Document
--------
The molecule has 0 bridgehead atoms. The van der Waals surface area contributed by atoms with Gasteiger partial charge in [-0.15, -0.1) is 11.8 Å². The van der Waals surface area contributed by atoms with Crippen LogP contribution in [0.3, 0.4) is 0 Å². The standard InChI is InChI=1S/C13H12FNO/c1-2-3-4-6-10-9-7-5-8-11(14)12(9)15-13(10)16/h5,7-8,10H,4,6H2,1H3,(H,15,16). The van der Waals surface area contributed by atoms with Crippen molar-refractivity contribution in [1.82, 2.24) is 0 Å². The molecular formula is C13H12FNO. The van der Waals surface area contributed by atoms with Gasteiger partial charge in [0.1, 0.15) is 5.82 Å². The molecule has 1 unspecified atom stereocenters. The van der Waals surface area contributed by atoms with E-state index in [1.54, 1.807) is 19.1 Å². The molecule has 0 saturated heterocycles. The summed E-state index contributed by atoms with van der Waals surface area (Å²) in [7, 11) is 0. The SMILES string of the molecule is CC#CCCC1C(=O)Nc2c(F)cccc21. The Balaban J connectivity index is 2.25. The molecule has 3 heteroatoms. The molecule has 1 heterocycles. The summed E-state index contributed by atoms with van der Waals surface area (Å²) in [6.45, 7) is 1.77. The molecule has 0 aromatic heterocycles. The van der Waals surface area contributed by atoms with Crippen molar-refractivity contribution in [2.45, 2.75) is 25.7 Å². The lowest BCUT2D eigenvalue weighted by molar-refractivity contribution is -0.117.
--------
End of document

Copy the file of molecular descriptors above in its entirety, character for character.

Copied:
The molecule has 0 bridgehead atoms. The van der Waals surface area contributed by atoms with Gasteiger partial charge in [-0.15, -0.1) is 11.8 Å². The van der Waals surface area contributed by atoms with Crippen LogP contribution in [0.3, 0.4) is 0 Å². The standard InChI is InChI=1S/C13H12FNO/c1-2-3-4-6-10-9-7-5-8-11(14)12(9)15-13(10)16/h5,7-8,10H,4,6H2,1H3,(H,15,16). The van der Waals surface area contributed by atoms with Crippen molar-refractivity contribution in [1.82, 2.24) is 0 Å². The molecular formula is C13H12FNO. The van der Waals surface area contributed by atoms with Gasteiger partial charge in [0.1, 0.15) is 5.82 Å². The molecule has 1 unspecified atom stereocenters. The van der Waals surface area contributed by atoms with E-state index in [1.54, 1.807) is 19.1 Å². The molecule has 0 saturated heterocycles. The summed E-state index contributed by atoms with van der Waals surface area (Å²) in [7, 11) is 0. The SMILES string of the molecule is CC#CCCC1C(=O)Nc2c(F)cccc21. The Balaban J connectivity index is 2.25. The molecule has 3 heteroatoms. The molecule has 1 heterocycles. The summed E-state index contributed by atoms with van der Waals surface area (Å²) in [6.45, 7) is 1.77. The molecule has 0 aromatic heterocycles. The van der Waals surface area contributed by atoms with Crippen molar-refractivity contribution in [2.45, 2.75) is 25.7 Å². The lowest BCUT2D eigenvalue weighted by molar-refractivity contribution is -0.117.